Channel assignments are one of the most critical aspects of an 802.11ac deployment. Although the simplest method is to let APs automatically set their own channels, optimal performance can be achieved by developing a channel allocation plan and assigning channels to APs per this plan. To maximize network performance, this plan should enable use of wider channels while minimizing primary channel overlap.

A pre-deployment AirMagnet survey will reveal where interference affects channel availability. A post-deployment AirMagnet survey will validate channel assignment by revealing any co-channel interference and AP coverage issues. It will also specifically indicate where primary and secondary channels overlap on wider channels.

Will I have to change my channel settings on 802.11n as I transition in 802.11ac with wider channel widths?

802.11ac is backward compatible with 802.11n and 11a, and operates in a mixed mode supporting 802.11a/n/ac clients in the 5GHz band. So your 802.11ac APs can transmit to 802.11ac clients on 80MHz channels, 802.11n clients on 20/40MHz channels, and 802.11a clients on 20MHz channels. However, falling back to 20/40MHz channels will impact performance for 802.11ac clients, so it is important to assign channels in your environment to balance performance among your specific client base.

AirMagnet Survey PRO will validate your channel assignment plan and help you optimize it with graphic visualizations of where different channel widths are supported, and where channels overlap. It will also validate whether your deployment meets the ultimate requirement – user performance – with a throughput survey.

Should I use Dynamic Frequency Selection (DFS) Channels?

Consider first if your client base can support DFS channels. If so, does your environment allow you to reliably keep a DFS channel? If you are near an airport, for example, this may be problematic. The best way to determine this is with spectrum analysis.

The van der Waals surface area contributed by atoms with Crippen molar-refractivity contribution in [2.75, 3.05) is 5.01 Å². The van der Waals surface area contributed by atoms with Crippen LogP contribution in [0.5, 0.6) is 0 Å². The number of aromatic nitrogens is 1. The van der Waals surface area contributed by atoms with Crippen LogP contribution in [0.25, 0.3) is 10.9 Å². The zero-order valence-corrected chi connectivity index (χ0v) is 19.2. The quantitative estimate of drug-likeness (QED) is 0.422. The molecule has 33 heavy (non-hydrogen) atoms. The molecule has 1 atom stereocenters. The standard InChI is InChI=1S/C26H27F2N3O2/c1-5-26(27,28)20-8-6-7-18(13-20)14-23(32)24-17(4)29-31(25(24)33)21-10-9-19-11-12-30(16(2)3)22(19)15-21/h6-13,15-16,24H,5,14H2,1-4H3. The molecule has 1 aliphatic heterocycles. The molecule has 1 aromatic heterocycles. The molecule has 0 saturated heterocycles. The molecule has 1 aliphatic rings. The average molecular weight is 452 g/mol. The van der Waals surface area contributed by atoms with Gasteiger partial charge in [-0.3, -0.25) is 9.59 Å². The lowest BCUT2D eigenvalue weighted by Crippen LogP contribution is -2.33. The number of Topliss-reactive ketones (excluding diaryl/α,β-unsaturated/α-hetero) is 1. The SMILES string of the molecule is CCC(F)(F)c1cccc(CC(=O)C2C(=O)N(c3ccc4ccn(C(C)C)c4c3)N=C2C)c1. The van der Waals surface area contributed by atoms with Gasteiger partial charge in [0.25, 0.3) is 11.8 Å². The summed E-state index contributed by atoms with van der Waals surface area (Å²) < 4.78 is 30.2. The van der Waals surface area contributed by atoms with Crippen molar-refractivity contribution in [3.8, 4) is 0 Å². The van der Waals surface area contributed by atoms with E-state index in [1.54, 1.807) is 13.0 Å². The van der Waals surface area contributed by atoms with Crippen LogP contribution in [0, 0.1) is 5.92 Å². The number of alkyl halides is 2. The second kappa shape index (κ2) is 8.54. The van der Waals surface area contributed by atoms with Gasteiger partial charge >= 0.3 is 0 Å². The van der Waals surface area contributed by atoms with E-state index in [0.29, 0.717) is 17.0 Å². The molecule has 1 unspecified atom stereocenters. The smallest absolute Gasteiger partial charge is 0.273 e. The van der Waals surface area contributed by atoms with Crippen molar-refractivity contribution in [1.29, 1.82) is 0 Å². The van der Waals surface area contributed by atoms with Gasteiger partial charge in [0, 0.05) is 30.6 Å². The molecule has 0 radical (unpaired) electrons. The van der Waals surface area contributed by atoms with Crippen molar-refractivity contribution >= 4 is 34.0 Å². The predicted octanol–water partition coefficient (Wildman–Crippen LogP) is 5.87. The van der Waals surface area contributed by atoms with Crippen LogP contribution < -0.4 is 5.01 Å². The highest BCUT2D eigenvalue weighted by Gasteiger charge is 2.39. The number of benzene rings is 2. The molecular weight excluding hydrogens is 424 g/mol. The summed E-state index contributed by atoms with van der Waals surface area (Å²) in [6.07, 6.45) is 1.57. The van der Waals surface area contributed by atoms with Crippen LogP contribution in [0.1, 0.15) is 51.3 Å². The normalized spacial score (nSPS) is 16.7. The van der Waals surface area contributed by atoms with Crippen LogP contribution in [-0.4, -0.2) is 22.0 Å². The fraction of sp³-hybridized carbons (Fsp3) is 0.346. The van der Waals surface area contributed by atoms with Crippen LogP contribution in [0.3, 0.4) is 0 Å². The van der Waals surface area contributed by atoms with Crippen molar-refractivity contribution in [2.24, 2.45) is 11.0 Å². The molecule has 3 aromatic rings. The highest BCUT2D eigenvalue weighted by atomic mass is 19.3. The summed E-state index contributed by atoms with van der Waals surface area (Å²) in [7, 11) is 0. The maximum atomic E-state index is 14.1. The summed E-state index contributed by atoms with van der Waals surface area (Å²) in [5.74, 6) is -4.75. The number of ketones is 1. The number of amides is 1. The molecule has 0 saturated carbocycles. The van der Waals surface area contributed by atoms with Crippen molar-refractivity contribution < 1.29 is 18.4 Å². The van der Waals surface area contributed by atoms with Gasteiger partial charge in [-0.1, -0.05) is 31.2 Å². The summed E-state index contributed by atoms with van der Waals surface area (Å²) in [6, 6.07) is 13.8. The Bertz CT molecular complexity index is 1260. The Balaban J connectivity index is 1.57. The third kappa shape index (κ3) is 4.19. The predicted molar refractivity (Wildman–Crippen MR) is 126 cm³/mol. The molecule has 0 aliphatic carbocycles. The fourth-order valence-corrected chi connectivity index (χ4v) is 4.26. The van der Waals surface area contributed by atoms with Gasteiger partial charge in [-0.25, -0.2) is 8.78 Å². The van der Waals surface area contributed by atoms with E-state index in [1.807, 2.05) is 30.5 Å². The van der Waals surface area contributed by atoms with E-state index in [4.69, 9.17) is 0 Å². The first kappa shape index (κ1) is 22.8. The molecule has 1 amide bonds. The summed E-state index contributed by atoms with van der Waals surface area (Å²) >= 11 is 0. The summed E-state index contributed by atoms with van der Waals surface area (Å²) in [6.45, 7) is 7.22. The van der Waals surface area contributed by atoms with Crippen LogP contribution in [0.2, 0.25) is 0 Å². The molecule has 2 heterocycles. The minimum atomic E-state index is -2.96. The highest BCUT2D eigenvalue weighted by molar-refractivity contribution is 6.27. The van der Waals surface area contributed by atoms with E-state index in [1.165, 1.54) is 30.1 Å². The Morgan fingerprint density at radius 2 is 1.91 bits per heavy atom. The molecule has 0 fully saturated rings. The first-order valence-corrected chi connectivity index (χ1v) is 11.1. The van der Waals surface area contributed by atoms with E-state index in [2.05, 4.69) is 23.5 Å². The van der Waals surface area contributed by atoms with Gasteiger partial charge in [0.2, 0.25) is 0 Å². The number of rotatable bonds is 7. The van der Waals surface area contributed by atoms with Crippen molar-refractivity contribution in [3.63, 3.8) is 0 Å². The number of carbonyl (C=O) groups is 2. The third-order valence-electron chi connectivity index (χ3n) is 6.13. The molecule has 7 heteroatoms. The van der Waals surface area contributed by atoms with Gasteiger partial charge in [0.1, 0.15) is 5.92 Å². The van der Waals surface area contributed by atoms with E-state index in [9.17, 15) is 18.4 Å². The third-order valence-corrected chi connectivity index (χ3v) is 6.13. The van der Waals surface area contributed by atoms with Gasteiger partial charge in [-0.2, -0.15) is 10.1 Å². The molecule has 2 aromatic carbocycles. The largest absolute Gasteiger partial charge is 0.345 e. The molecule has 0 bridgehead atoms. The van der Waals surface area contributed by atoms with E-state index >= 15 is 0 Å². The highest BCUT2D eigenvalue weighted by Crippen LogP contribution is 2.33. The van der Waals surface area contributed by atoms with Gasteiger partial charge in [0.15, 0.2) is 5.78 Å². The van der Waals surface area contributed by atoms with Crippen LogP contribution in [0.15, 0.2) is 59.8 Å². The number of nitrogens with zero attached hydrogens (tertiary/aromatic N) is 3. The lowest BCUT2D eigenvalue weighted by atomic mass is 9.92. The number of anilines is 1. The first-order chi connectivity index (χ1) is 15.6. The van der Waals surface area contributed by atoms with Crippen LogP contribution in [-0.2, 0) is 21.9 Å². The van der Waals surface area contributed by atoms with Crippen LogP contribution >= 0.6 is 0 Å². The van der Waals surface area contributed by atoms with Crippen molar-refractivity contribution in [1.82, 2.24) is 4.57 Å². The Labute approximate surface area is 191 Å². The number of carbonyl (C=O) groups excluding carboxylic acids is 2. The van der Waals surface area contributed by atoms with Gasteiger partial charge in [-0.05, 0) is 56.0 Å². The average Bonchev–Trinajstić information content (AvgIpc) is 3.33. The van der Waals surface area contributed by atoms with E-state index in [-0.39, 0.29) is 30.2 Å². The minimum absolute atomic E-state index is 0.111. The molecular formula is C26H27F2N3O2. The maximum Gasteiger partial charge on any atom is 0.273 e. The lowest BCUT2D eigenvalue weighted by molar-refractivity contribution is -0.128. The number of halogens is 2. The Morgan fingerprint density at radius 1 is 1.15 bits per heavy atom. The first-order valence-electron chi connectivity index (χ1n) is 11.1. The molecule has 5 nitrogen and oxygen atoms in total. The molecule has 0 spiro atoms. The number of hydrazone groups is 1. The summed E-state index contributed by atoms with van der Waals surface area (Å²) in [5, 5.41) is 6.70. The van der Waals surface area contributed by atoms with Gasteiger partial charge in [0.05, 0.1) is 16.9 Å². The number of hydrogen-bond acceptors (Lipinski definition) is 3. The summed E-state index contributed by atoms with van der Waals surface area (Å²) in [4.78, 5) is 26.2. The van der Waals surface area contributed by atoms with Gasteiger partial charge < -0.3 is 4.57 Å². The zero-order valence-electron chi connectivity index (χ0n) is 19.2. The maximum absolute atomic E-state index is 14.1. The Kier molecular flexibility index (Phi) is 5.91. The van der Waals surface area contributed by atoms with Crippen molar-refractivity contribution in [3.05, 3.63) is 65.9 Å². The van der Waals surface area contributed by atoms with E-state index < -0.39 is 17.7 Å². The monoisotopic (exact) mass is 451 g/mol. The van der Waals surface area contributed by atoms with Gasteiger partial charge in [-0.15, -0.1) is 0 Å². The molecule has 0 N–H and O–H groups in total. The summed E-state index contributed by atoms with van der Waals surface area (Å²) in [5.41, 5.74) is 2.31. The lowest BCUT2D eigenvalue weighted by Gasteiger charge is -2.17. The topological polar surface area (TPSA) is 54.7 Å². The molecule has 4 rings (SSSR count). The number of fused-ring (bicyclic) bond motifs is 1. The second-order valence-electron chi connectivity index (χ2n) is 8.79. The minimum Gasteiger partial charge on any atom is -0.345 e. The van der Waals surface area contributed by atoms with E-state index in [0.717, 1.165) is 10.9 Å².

AirMagnet provides the only survey solution with integrated spectrum analysis. While performing a site survey, you can detect and measure any RF signal on each channel, and determine if DFS channels are available or occupied.

What services should I offer on 2.4GHz, as 802.11ac is a 5GHz only standard? How can I separate out my network between these 2 bands?

Both bands provide valuable spectrum that can be used to maximize capacity of a WLAN network. One can offer high bit rate / high QoS services like video on 5GHz and best effort services like web browsing on 2.4GHz. Another model is to reserve 2.4GHz for legacy 802.11b/g clients, and serve 802.11n/ac clients at 5GHz. Most APs will support both bands simultaneously.

AirMagnet Survey PRO enables a single walk-through survey to collect all relevant data in both bands. The results will determine if coverage and performance in each band meets your design requirements.

AirMagnet Wi-Fi Analyzer PRO shows you how much the current 802.11a/b/g/n network in each band is utilized, to help you determine the best way to allocate clients and services to each band.


Performance FAQs



AirMagnet Solution

Does 802.11ac improve my coverage (with and without beamforming)?